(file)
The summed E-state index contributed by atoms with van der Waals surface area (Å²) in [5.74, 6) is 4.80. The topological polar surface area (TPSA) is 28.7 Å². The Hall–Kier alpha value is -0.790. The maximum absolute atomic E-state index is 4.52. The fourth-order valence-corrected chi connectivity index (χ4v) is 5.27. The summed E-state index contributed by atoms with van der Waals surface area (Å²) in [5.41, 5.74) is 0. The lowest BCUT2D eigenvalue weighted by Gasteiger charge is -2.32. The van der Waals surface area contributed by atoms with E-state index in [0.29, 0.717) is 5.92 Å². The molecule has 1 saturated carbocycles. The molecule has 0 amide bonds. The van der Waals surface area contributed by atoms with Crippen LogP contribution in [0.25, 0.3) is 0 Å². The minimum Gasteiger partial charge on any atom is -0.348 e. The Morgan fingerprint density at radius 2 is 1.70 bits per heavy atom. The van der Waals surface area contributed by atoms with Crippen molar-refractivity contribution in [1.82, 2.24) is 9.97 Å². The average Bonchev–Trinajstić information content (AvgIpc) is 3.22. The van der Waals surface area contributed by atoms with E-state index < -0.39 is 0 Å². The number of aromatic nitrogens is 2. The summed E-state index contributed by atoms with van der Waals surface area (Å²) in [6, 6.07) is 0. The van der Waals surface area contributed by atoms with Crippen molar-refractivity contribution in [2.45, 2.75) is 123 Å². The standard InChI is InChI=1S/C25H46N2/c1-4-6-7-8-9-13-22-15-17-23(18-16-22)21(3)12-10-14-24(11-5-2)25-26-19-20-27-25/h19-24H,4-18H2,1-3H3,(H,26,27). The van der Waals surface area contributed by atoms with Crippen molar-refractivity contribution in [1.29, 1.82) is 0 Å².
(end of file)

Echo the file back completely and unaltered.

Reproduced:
The summed E-state index contributed by atoms with van der Waals surface area (Å²) in [5.74, 6) is 4.80. The topological polar surface area (TPSA) is 28.7 Å². The Hall–Kier alpha value is -0.790. The maximum absolute atomic E-state index is 4.52. The fourth-order valence-corrected chi connectivity index (χ4v) is 5.27. The summed E-state index contributed by atoms with van der Waals surface area (Å²) in [5.41, 5.74) is 0. The lowest BCUT2D eigenvalue weighted by Gasteiger charge is -2.32. The van der Waals surface area contributed by atoms with E-state index in [0.29, 0.717) is 5.92 Å². The molecule has 1 saturated carbocycles. The molecule has 0 amide bonds. The van der Waals surface area contributed by atoms with Crippen LogP contribution in [0.25, 0.3) is 0 Å². The minimum Gasteiger partial charge on any atom is -0.348 e. The Morgan fingerprint density at radius 2 is 1.70 bits per heavy atom. The van der Waals surface area contributed by atoms with Crippen molar-refractivity contribution in [1.82, 2.24) is 9.97 Å². The average Bonchev–Trinajstić information content (AvgIpc) is 3.22. The van der Waals surface area contributed by atoms with E-state index < -0.39 is 0 Å². The number of aromatic nitrogens is 2. The summed E-state index contributed by atoms with van der Waals surface area (Å²) in [6, 6.07) is 0. The van der Waals surface area contributed by atoms with Crippen molar-refractivity contribution in [2.45, 2.75) is 123 Å². The standard InChI is InChI=1S/C25H46N2/c1-4-6-7-8-9-13-22-15-17-23(18-16-22)21(3)12-10-14-24(11-5-2)25-26-19-20-27-25/h19-24H,4-18H2,1-3H3,(H,26,27). The van der Waals surface area contributed by atoms with Crippen molar-refractivity contribution in [1.29, 1.82) is 0 Å².